It's all around us -- far more a part of the fabric of our lives than empathy. And no amount of anti-bullying legislation is going to be able to make humans feel.

Recognition of this spurred activism such as the It Gets Better project, and more videos, including ones featuring politicians speaking out; Hillary Clinton's examples of the slow-but-steady progress for other disenfranchised groups is particularly hopeful. She states that America is a country where people can "stand up for rights and insist on equality."

But juxtaposed with these messages of support and urgings to be true to yourself is the quagmire of Don't Ask, Don't Tell -- no, do... no, don't... don't know... Up for another vote again on whether people can be who they are. This national waffling over the right to authenticity actually whispers support for bullying. Couple that with an inability to understand how another human being feels, much less ourselves (if our own skin has gotten too thick), and the message is effectively mixed.

Circling back to Chicago and the two suits in the "I Do!" exhibit: For better or worse, our country's pledge says, "One nation, under God." I was taught that God is love, and that love should be honored, revered, and fostered. But can love even exist if our cultural evolution is extinguishing the empathy gene?

The Holy Trinity Lutheran Church that linked the two men who wore these suits operates from empathy. A story on the ceremony in the Windy City Times clarified their policy:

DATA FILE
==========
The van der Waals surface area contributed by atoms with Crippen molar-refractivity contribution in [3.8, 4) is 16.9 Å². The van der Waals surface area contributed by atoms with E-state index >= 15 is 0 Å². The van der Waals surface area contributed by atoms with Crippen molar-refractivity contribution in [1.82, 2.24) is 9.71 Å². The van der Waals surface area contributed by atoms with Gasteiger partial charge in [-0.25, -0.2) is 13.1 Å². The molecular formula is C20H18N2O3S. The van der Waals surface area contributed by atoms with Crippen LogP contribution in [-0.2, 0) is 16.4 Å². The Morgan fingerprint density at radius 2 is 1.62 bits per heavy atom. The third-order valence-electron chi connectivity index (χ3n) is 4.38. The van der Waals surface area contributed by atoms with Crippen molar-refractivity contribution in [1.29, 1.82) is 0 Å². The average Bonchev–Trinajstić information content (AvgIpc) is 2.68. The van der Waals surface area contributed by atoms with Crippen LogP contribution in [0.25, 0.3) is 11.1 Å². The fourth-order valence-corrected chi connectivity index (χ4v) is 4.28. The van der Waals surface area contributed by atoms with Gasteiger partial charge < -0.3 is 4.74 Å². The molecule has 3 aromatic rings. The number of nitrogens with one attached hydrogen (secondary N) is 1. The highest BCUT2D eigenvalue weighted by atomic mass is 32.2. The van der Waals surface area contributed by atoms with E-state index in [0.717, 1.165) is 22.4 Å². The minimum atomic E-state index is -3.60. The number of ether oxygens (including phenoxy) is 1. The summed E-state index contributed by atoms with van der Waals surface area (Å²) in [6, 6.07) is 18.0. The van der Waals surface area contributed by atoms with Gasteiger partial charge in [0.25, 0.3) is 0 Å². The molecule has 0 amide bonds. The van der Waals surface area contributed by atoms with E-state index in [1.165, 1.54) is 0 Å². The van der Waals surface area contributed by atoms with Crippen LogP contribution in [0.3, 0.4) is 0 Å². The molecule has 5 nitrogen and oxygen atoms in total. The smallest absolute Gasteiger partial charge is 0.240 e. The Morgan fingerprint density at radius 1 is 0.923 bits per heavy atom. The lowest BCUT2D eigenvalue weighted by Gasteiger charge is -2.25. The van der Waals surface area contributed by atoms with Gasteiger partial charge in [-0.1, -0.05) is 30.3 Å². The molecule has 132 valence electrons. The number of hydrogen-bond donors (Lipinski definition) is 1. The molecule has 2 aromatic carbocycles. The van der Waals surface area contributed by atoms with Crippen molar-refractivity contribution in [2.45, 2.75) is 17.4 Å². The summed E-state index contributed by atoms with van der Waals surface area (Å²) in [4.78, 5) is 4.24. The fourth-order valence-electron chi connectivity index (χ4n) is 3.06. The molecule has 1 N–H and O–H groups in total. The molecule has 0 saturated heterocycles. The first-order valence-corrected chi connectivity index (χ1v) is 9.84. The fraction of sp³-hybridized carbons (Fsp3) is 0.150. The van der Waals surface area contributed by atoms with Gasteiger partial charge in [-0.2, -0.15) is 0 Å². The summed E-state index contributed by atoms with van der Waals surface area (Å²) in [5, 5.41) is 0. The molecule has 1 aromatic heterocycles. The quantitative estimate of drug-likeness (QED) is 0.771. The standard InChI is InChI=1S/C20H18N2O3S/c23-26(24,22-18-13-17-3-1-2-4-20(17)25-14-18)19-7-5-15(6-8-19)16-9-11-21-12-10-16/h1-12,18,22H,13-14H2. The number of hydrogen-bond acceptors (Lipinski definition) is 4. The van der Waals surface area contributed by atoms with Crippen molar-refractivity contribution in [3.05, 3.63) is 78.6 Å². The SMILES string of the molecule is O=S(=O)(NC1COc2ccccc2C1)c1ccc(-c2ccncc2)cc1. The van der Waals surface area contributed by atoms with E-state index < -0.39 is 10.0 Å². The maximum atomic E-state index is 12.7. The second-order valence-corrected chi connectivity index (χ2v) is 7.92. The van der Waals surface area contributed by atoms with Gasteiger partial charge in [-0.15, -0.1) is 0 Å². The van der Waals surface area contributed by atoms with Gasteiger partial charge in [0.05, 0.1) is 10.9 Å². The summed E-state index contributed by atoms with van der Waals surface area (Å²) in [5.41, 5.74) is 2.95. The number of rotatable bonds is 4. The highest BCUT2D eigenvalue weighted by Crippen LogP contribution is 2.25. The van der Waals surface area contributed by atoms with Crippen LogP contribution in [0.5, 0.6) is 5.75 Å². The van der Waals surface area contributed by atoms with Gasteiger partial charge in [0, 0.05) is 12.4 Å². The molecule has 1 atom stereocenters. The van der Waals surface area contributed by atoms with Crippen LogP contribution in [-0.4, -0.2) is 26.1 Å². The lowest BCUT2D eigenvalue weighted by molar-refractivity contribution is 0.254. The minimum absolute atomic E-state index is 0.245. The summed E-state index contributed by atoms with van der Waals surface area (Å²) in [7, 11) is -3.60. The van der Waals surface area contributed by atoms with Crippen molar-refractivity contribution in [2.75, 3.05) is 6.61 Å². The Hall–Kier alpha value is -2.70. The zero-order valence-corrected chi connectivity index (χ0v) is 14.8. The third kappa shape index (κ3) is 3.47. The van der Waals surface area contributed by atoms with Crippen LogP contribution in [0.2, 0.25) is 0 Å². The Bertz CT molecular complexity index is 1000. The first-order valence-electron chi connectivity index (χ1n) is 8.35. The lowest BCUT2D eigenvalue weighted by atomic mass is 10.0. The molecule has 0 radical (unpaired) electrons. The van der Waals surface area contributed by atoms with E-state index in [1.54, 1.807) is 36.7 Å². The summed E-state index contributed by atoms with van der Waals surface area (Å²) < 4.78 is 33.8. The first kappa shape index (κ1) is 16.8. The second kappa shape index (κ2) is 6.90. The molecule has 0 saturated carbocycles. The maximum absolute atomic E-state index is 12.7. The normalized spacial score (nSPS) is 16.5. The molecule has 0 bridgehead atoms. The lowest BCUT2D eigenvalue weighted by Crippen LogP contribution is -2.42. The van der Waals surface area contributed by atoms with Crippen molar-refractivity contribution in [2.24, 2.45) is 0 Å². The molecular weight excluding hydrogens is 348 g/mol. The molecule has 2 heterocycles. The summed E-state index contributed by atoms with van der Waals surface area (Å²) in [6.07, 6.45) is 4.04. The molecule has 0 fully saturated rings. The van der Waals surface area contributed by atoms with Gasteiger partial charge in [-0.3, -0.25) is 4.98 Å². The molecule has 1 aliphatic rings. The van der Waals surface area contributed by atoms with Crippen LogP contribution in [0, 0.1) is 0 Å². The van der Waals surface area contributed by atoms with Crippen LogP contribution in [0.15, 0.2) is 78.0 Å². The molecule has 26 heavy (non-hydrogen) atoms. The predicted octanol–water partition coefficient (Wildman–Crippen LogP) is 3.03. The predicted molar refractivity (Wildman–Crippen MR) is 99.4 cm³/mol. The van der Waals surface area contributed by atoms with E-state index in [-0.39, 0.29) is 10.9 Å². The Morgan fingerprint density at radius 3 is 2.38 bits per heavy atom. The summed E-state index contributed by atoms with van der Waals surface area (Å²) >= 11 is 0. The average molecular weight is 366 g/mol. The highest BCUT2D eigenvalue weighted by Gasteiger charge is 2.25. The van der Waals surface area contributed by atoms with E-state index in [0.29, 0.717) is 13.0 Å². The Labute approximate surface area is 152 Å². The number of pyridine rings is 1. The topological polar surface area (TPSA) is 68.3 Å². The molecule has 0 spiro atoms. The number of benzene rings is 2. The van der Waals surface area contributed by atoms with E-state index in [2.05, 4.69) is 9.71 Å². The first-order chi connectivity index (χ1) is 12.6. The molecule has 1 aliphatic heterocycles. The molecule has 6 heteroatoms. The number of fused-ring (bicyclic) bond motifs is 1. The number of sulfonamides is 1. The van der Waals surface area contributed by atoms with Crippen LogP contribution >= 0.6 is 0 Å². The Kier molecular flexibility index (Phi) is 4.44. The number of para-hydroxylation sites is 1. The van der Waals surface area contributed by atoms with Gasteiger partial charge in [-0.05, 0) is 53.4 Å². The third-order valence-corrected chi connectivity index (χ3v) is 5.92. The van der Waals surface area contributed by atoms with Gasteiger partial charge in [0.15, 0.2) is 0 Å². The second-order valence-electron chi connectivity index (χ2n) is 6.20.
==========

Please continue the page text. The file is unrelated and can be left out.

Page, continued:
[F]or at least one Chicago same-sex couple and two local pastors, the take-away message from the church-wide assembly is clear enough. "The Evangelical Lutheran Church of America has committed itself to being a church of inclusion," said Benjeman Nichols, ... open[ing] doors for blessing committed same-gender relationships. ...



"The church has moved beyond the tired old paradigm that God loves [gay people] despite our sins," Nichols explained. "Now we're seen as equal" insofar as "God created people the same way, gay or straight."

At a memorial service recently, I was reminded of the importance of ceremony and ritual. It was a celebration of a human life and all the people who loved, and were loved by, this person. Weddings are that kind of ritual, too.

As authors like David Myers and Letha Scanzoni point out in "What God Has Joined Together: The Christian Case for Gay Marriage," "marriage is emotionally, physically, financially, and spiritually beneficial for everyone, not just heterosexuals."

Tyler Clementi exploring his sexuality, as teens are wont to do, is just part of the process of growing up. If this were a young man and a young woman, they'd date, "draw silhouettes" of each other, and maybe get married, to each other or others. In a parallel universe, his trajectory would follow the same route.

But here we're just not telling people what to do with their bodies, we're telling them what to do with their hearts. And that is bullying of the highest degree.

So instead of being anti-this and anti-that, let's instigate the simple principle of working from the good. Working from the positive. Working in reverse: love fosters empathy, and empathy lessens bullying, and fewer bullies means more people working together in caring and kindness rather than calloused and cruel myrmidons, toward equality.

And being equal, people, any people, can follow their hearts and celebrate love in any life-affirming ritual that they choose ... this would be a clear message, a message of acceptance and inclusion, and embrace, which underscores that bullying has no place here. And that's worth living for.

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The "I Do! Chicago Ties the Knot" exhibition at the Chicago History Museum runs until January 2011.